On GamerGate

Note: I had drafted this piece for publication to be alongside that of my colleagues; however, they couldn't make it to publication. Because this is important, I want to post it here. I wanted to do it sooner while doing the "will they or won't they?" dance. If it has to be here, then at least that's somewhere. I have made some minor edits to make it more of a standalone piece. If you're somehow new to discussion on GamerGate (as it's received national media attention since my initial writing of this), I have also written an article for Indiewire's Women and Hollywood blog explaining GamerGate is a hate campaign as well as discussing sexism in the games industry.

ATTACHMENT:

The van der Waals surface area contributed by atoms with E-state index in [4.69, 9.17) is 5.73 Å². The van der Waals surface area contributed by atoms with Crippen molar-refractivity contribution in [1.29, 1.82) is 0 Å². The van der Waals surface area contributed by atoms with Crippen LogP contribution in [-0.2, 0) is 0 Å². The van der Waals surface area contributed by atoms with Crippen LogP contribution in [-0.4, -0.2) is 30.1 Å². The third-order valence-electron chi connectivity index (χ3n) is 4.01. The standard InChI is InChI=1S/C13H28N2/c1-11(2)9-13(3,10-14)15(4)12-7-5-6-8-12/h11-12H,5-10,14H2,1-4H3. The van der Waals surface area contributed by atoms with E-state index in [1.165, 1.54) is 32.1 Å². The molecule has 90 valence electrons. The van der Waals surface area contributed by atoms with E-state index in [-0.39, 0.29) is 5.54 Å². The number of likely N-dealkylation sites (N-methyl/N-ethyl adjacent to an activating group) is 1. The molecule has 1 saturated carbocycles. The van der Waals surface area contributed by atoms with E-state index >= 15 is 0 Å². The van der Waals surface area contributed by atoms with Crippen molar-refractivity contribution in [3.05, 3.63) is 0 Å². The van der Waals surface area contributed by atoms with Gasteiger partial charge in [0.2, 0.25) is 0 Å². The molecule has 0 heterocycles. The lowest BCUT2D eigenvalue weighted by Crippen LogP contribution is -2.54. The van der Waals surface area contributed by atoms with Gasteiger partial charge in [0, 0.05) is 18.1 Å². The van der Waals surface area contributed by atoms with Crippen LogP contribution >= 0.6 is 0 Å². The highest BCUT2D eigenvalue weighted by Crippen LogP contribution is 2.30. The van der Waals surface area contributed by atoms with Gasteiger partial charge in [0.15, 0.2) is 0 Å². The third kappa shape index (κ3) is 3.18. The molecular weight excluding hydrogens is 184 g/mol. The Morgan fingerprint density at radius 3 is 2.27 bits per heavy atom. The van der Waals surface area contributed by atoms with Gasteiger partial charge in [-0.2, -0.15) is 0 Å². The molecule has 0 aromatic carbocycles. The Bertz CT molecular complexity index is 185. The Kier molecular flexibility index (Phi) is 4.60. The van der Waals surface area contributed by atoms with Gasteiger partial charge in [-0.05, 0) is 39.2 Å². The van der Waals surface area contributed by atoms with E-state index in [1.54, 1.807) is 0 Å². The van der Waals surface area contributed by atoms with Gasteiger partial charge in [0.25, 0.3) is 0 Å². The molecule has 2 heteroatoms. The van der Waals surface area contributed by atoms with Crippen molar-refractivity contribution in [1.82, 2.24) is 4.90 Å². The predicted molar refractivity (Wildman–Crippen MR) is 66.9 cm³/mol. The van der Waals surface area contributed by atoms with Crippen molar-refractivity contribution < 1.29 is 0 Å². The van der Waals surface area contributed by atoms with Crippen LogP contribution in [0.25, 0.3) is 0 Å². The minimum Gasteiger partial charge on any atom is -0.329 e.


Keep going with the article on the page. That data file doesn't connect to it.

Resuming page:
As I read the statements in The Escapist's "What Male Game Developers Think of GamerGate" article, the same knot in my stomach appeared as the time a group of anonymous men called me a c*nt for daring to criticize a Soul Calibur V advertisement. The same knot from when I found out a bunch of men said behind my back I couldn’t possibly good at Super Smash Bros because I was “a girl.” It’s the very same knot that I haven’t been unable to unravel before GamerGate even started as I’ve watched more and more women leave the industry because it does not deserve them.